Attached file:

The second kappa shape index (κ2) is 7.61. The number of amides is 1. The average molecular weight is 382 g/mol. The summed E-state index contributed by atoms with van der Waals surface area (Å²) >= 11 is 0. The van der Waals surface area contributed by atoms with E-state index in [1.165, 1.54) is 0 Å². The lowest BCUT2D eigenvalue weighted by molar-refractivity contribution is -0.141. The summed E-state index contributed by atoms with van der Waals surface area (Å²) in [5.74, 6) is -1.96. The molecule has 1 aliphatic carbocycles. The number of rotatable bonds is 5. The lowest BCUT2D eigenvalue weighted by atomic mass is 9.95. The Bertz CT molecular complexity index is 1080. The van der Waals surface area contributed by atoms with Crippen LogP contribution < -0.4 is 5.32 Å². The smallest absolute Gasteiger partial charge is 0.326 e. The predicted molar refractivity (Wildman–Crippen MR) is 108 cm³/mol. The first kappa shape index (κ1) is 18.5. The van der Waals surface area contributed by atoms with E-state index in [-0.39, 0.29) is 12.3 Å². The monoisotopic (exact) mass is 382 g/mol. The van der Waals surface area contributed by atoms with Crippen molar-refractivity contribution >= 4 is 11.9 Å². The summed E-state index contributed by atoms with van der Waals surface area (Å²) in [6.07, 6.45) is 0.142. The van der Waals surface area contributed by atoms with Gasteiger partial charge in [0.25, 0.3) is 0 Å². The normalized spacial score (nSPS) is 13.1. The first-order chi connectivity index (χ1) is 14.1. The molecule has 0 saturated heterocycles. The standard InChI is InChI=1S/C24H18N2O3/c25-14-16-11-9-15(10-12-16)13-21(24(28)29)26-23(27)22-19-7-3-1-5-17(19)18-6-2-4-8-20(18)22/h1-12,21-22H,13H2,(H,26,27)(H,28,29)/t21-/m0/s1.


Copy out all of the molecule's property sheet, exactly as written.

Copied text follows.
The second kappa shape index (κ2) is 7.61. The number of amides is 1. The average molecular weight is 382 g/mol. The summed E-state index contributed by atoms with van der Waals surface area (Å²) >= 11 is 0. The van der Waals surface area contributed by atoms with E-state index in [1.165, 1.54) is 0 Å². The lowest BCUT2D eigenvalue weighted by molar-refractivity contribution is -0.141. The summed E-state index contributed by atoms with van der Waals surface area (Å²) in [5.74, 6) is -1.96. The molecule has 1 aliphatic carbocycles. The number of rotatable bonds is 5. The lowest BCUT2D eigenvalue weighted by atomic mass is 9.95. The Bertz CT molecular complexity index is 1080. The van der Waals surface area contributed by atoms with Crippen LogP contribution < -0.4 is 5.32 Å². The smallest absolute Gasteiger partial charge is 0.326 e. The predicted molar refractivity (Wildman–Crippen MR) is 108 cm³/mol. The first kappa shape index (κ1) is 18.5. The van der Waals surface area contributed by atoms with E-state index in [-0.39, 0.29) is 12.3 Å². The monoisotopic (exact) mass is 382 g/mol. The van der Waals surface area contributed by atoms with Crippen molar-refractivity contribution >= 4 is 11.9 Å². The summed E-state index contributed by atoms with van der Waals surface area (Å²) in [6.07, 6.45) is 0.142. The van der Waals surface area contributed by atoms with Gasteiger partial charge in [0.25, 0.3) is 0 Å². The normalized spacial score (nSPS) is 13.1. The first-order chi connectivity index (χ1) is 14.1. The molecule has 0 saturated heterocycles. The standard InChI is InChI=1S/C24H18N2O3/c25-14-16-11-9-15(10-12-16)13-21(24(28)29)26-23(27)22-19-7-3-1-5-17(19)18-6-2-4-8-20(18)22/h1-12,21-22H,13H2,(H,26,27)(H,28,29)/t21-/m0/s1.